Why are Kenyans avoiding mortgages?

Balancing mortgage rate.

Seven years ago, Home & Away carried an interview with Carol Kariuki, founder of The Mortgage Company, then described as the “first mortgage brokerage firm in East Africa with a passion to expand home ownership.”

In the interview she said: “To many Kenyans, a mortgage is like a caged animal to be watched from a safe distance. Many have the mistaken notion that the mortgage sector is for a privileged few.”

She was right. In 2012, the mortgage portfolio statistics were nothing to write home about. The country had 19,177 mortgage loans and Kariuki had the dream of pushing this figure up to a million in five years by creating a bridge between prospective homeowners and lenders.

Fast forward to 2019 and her noble endeavour is no more. The ‘caged animal’ seems to have hounded Kariuki out of the mortgage field and she has since found solace in commercial bamboo farming where she hopes to “create wealth, one tree at a time.”

Despite a spike in the country’s mortgage loan book, it is still nothing to write home about.

According to Central Bank of Kenya’s Bank Supervision Annual Report 2017, the country had 26,187 mortgage loans in the market as of December that year, or 2.7 per cent of Gross Domestic Product.

This was an 8.8 per cent increase from the previous year’s 24,059 mortgage loan accounts.

The CBK survey is conducted annually and provides an update on the size of mortgage portfolio, loan and risk characteristics and the obstacles to mortgage market development.

It also suggests possible intervention measures to support the mortgage market. The bank is yet to release the 2018 report.

And while the outstanding mortgage loan assets increased from Sh219.9 billion in December 2016 to Sh223.2 billion in December 2017, only a few financial institutions found comfort in offering such loans in high volumes.

“About 75.5 per cent of lending to the mortgage market was by six institutions that is, one medium sized bank and five banks from the large banks peer group as compared to 77 per cent lending by six institutions in 2016,” says the report.

The issue of mortgages has been a dicey one in Kenya with a number of risk factors cited as impediments to home ownership.

Interestingly, these factors have hardly changed over the years despite pieces of legislation meant to tame them including the 2016 interest rate capping law.

Questionable collateral

There is the issue of collateral value and whether it is legitimate and free of encumbrances. Some banks have in the past issued loans against worthless pieces of paper.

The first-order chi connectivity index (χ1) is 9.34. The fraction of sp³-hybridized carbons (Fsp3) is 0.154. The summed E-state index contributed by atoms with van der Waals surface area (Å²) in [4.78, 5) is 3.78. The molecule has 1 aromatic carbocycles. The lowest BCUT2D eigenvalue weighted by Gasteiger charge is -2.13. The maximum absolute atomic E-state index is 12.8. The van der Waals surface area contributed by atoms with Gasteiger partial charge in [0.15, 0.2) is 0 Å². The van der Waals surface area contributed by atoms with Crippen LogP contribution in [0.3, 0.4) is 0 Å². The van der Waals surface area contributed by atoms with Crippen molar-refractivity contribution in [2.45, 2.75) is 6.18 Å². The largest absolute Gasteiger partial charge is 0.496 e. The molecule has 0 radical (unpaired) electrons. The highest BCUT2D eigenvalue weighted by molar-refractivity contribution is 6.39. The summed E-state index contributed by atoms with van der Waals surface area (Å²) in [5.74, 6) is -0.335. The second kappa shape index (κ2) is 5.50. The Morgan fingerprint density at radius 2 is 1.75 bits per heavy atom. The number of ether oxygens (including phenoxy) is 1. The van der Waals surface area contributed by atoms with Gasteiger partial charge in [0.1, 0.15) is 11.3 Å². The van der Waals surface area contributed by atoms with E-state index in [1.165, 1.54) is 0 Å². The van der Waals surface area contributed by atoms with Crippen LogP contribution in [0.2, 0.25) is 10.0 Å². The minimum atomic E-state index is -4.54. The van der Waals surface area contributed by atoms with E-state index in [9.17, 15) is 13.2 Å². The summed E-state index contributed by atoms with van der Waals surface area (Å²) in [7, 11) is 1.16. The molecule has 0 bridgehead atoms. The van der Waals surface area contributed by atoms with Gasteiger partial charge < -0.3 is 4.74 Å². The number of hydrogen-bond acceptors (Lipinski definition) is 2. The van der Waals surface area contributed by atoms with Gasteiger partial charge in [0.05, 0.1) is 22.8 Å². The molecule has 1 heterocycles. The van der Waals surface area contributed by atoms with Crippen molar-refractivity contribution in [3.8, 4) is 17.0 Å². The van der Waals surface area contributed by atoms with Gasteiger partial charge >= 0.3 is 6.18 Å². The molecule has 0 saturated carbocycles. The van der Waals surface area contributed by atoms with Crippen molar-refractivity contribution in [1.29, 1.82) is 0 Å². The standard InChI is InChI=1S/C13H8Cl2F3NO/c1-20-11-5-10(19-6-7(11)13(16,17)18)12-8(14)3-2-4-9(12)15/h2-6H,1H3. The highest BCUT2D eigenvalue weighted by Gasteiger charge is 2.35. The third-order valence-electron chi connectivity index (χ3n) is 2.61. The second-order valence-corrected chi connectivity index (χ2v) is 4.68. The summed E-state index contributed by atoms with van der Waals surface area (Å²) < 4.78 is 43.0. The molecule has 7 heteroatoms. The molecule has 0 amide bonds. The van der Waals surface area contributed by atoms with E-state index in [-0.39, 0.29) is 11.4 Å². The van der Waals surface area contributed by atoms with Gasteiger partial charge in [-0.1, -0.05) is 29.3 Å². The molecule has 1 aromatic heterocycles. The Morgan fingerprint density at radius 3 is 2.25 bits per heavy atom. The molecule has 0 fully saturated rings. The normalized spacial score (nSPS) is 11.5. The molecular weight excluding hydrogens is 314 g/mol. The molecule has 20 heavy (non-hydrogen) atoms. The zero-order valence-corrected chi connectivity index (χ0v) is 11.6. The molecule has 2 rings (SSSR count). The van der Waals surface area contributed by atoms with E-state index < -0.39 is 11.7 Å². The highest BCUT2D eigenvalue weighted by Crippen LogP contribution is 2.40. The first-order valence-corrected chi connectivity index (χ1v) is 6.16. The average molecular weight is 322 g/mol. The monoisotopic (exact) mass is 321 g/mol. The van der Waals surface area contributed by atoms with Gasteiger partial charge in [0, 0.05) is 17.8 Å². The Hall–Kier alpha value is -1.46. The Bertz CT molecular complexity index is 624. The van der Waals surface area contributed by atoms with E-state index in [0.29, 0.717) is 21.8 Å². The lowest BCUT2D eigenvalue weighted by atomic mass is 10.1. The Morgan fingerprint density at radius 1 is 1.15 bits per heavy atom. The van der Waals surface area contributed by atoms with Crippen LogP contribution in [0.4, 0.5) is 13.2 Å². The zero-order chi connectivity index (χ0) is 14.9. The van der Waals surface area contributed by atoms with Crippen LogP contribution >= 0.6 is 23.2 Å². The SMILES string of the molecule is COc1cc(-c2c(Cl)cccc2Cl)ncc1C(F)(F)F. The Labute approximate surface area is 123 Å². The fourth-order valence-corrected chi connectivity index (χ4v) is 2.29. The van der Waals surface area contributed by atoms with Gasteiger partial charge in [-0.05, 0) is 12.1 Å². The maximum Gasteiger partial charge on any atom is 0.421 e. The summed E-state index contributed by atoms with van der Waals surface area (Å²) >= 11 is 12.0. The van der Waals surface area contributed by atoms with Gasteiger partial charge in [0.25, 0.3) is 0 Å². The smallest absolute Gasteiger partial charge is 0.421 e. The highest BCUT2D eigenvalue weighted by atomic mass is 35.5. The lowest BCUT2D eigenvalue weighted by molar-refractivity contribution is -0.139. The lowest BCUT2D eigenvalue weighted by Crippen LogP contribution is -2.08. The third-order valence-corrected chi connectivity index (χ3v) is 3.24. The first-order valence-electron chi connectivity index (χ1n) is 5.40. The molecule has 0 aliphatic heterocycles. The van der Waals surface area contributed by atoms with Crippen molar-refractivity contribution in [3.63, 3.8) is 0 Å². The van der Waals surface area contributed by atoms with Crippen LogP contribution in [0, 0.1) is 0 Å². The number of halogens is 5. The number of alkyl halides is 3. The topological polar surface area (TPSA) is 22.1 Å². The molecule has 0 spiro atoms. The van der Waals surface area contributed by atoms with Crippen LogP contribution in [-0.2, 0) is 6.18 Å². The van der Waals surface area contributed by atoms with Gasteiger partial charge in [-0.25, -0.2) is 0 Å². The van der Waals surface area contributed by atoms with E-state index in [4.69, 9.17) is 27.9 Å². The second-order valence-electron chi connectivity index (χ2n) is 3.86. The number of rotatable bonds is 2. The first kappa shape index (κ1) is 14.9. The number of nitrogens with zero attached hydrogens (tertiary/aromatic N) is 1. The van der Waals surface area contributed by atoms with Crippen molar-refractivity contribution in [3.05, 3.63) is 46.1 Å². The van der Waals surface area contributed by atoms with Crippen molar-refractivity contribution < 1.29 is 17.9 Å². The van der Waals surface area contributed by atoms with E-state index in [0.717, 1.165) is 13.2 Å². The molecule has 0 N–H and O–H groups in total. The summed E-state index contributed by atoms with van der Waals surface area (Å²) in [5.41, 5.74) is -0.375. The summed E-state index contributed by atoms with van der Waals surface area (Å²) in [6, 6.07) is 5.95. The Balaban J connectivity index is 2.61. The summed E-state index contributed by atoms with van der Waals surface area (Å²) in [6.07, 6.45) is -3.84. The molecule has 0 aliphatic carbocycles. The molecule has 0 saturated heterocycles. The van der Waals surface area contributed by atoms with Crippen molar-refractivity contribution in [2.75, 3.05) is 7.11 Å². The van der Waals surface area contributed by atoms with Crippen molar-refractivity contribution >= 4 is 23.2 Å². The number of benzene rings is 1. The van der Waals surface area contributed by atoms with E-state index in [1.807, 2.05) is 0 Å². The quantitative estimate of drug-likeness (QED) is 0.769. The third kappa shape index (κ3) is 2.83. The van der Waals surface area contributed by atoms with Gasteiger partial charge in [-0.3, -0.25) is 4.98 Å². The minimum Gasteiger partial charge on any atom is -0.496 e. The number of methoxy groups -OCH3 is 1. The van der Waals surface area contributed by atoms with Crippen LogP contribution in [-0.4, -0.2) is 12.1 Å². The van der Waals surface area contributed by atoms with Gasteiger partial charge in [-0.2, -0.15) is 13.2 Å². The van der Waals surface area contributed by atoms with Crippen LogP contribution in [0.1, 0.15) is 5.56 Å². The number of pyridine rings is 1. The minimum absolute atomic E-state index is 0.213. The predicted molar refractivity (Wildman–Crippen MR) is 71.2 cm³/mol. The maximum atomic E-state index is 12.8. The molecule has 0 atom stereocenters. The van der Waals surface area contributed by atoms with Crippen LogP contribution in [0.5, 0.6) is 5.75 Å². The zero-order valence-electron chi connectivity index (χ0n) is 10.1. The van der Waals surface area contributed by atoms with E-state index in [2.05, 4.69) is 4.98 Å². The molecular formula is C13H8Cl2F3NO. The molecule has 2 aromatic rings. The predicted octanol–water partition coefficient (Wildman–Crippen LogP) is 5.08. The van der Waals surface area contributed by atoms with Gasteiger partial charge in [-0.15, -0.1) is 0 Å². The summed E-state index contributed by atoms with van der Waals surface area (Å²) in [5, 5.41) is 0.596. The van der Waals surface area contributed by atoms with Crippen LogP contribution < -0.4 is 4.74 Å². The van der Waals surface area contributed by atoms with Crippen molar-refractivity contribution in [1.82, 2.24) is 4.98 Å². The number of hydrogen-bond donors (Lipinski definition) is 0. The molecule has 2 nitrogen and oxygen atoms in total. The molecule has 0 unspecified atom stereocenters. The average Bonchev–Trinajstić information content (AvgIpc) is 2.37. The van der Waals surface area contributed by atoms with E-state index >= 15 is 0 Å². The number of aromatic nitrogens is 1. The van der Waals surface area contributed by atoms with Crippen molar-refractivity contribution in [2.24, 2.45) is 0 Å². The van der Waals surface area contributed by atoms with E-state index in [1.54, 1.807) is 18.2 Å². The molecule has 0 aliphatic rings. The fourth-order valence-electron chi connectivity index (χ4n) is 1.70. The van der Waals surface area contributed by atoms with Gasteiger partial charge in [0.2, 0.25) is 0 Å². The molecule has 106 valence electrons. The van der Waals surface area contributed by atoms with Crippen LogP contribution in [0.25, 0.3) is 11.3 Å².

Then there is ability (or inability) and willingness by the borrower to repay, or what the industry terms as debt service ratio usually influenced by the borrower’s level and sustainability of income.

“Banks are there to facilitate business including home ownership through lending. However, short term deposits in Kenya make long term lending unattractive to banks. Then you have inefficiencies in property registration where such registration can take up to six months,” says George Laboso, head of mortgage at Barclays Bank.

Between March and September this year, the bank ran a campaign to shore up its mortgage loan book by offering interests rates between 11.5 per cent and 11.9 per cent.

The campaign, Laboso says, saw the mortgage portfolio double, with an average bank mortgage loan size at Sh9 million.

While many Kenyans believe that getting a mortgage is a sure way to home ownership, some financial experts and developers say this is just but one route to this goal.

Jared Osoro, director for research and policy at Kenya Bankers Association says there is a misconception that a mortgage loan is the principal roadmap towards home ownership, terming the loan as just another tool in the hands of lenders.  

“We should stop demonising banks for the low mortgage loans in the market. A mortgage is just a loan where real property is used as collateral. It can be one way to home ownership but you can also mortgage your property to expand your business or educate your children,” he says.

No trust in banks

Ravi Kohli, founder and managing director of Karibu Homes says Kenyans, especially those in urban centres, have an insatiable appetite to buy a house but do not trust banks for the perceived high interest rates.

He says only 30 per cent of those who invest in Karibu Homes use a mortgage facility to acquire a home.

“Half of those who buy through mortgage either work in the banks or with the government since they can get subsidised mortgages. The rest feel the interest rates are too volatile to service. Imagine the rates jumping form say 13 per cent to 18 per cent, your repayments go up while your salary remains stagnant,” he says. His take? “With more liquidity, Saccos would be a better route to home ownership as they are not driven by mere profits.”

With mortgage financing avenues getting foggier by the day, Kenyans hope that Kenya Mortgage Refinancing Company (KMRC) launched in May 2019 will provide some respite where others have failed.

KMRC is a private sector driven company that will provide secure, long-term funding to the mortgage lenders with the hope of increasing affordable mortgage loans to Kenyans.

Only time will tell whether will KMRC be the silver bullet that will provide home ownership to the masses.  

[email protected]